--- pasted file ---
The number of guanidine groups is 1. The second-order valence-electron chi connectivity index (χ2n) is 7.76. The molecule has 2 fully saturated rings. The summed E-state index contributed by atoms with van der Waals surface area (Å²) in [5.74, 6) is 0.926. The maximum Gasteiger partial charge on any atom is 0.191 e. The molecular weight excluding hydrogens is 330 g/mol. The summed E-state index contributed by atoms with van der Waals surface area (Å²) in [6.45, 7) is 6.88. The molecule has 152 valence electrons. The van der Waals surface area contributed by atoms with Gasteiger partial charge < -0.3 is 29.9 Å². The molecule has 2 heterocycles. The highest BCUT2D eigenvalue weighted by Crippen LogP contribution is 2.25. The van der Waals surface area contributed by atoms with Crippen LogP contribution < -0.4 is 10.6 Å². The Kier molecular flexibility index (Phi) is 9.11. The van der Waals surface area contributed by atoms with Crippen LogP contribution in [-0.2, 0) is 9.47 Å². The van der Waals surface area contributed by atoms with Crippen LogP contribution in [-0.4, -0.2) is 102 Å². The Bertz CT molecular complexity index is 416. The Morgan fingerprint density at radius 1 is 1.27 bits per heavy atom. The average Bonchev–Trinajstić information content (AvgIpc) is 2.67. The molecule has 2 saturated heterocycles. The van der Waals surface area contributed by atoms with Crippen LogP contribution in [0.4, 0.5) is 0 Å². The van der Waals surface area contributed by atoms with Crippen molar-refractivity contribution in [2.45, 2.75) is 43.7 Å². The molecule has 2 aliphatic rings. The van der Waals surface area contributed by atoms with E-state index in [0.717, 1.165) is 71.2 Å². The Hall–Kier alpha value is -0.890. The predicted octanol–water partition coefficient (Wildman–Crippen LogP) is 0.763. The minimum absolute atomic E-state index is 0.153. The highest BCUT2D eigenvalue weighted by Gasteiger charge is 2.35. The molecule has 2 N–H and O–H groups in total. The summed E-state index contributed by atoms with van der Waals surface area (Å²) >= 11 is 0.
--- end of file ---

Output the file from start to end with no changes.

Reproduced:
The number of guanidine groups is 1. The second-order valence-electron chi connectivity index (χ2n) is 7.76. The molecule has 2 fully saturated rings. The summed E-state index contributed by atoms with van der Waals surface area (Å²) in [5.74, 6) is 0.926. The maximum Gasteiger partial charge on any atom is 0.191 e. The molecular weight excluding hydrogens is 330 g/mol. The summed E-state index contributed by atoms with van der Waals surface area (Å²) in [6.45, 7) is 6.88. The molecule has 152 valence electrons. The van der Waals surface area contributed by atoms with Gasteiger partial charge < -0.3 is 29.9 Å². The molecule has 2 heterocycles. The highest BCUT2D eigenvalue weighted by Crippen LogP contribution is 2.25. The van der Waals surface area contributed by atoms with Crippen LogP contribution < -0.4 is 10.6 Å². The Kier molecular flexibility index (Phi) is 9.11. The van der Waals surface area contributed by atoms with Crippen LogP contribution in [-0.2, 0) is 9.47 Å². The van der Waals surface area contributed by atoms with Crippen LogP contribution in [-0.4, -0.2) is 102 Å². The Bertz CT molecular complexity index is 416. The Morgan fingerprint density at radius 1 is 1.27 bits per heavy atom. The average Bonchev–Trinajstić information content (AvgIpc) is 2.67. The molecule has 2 saturated heterocycles. The van der Waals surface area contributed by atoms with Crippen LogP contribution in [0.4, 0.5) is 0 Å². The van der Waals surface area contributed by atoms with Crippen molar-refractivity contribution in [2.45, 2.75) is 43.7 Å². The molecule has 2 aliphatic rings. The van der Waals surface area contributed by atoms with E-state index in [0.717, 1.165) is 71.2 Å². The Hall–Kier alpha value is -0.890. The predicted octanol–water partition coefficient (Wildman–Crippen LogP) is 0.763. The minimum absolute atomic E-state index is 0.153. The highest BCUT2D eigenvalue weighted by Gasteiger charge is 2.35. The molecule has 2 N–H and O–H groups in total. The summed E-state index contributed by atoms with van der Waals surface area (Å²) >= 11 is 0.